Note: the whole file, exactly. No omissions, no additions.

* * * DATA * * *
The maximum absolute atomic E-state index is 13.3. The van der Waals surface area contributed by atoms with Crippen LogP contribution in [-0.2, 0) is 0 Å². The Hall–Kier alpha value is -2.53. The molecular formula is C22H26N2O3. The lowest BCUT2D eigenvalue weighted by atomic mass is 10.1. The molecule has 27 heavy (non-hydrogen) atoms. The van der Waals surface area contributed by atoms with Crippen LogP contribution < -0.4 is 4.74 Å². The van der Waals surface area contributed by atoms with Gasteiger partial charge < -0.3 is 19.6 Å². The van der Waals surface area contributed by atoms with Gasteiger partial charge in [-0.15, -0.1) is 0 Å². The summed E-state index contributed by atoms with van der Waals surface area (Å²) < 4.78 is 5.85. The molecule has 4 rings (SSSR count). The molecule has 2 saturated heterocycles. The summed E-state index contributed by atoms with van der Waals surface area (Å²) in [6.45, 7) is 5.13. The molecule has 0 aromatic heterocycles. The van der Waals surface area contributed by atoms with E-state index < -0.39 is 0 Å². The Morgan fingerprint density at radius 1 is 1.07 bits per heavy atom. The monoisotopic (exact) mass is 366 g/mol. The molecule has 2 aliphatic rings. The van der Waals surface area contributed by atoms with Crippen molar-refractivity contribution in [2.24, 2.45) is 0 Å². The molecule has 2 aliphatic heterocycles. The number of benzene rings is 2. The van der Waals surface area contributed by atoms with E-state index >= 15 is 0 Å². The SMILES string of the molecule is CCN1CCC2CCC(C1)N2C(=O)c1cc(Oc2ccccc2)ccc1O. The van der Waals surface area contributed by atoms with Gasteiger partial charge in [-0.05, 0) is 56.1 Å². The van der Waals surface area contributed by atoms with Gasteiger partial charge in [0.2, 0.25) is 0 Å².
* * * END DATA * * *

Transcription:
The maximum absolute atomic E-state index is 13.3. The van der Waals surface area contributed by atoms with Crippen LogP contribution in [-0.2, 0) is 0 Å². The Hall–Kier alpha value is -2.53. The molecular formula is C22H26N2O3. The lowest BCUT2D eigenvalue weighted by atomic mass is 10.1. The molecule has 27 heavy (non-hydrogen) atoms. The van der Waals surface area contributed by atoms with Crippen LogP contribution < -0.4 is 4.74 Å². The van der Waals surface area contributed by atoms with Gasteiger partial charge < -0.3 is 19.6 Å². The van der Waals surface area contributed by atoms with Gasteiger partial charge in [-0.15, -0.1) is 0 Å². The summed E-state index contributed by atoms with van der Waals surface area (Å²) < 4.78 is 5.85. The molecule has 4 rings (SSSR count). The molecule has 2 saturated heterocycles. The summed E-state index contributed by atoms with van der Waals surface area (Å²) in [6.45, 7) is 5.13. The molecule has 0 aromatic heterocycles. The van der Waals surface area contributed by atoms with E-state index < -0.39 is 0 Å². The Morgan fingerprint density at radius 1 is 1.07 bits per heavy atom. The monoisotopic (exact) mass is 366 g/mol. The molecule has 2 aliphatic rings. The van der Waals surface area contributed by atoms with Crippen molar-refractivity contribution in [2.24, 2.45) is 0 Å². The molecule has 2 aliphatic heterocycles. The number of benzene rings is 2. The van der Waals surface area contributed by atoms with E-state index >= 15 is 0 Å². The SMILES string of the molecule is CCN1CCC2CCC(C1)N2C(=O)c1cc(Oc2ccccc2)ccc1O. The van der Waals surface area contributed by atoms with Gasteiger partial charge in [-0.05, 0) is 56.1 Å². The van der Waals surface area contributed by atoms with Gasteiger partial charge in [0.2, 0.25) is 0 Å².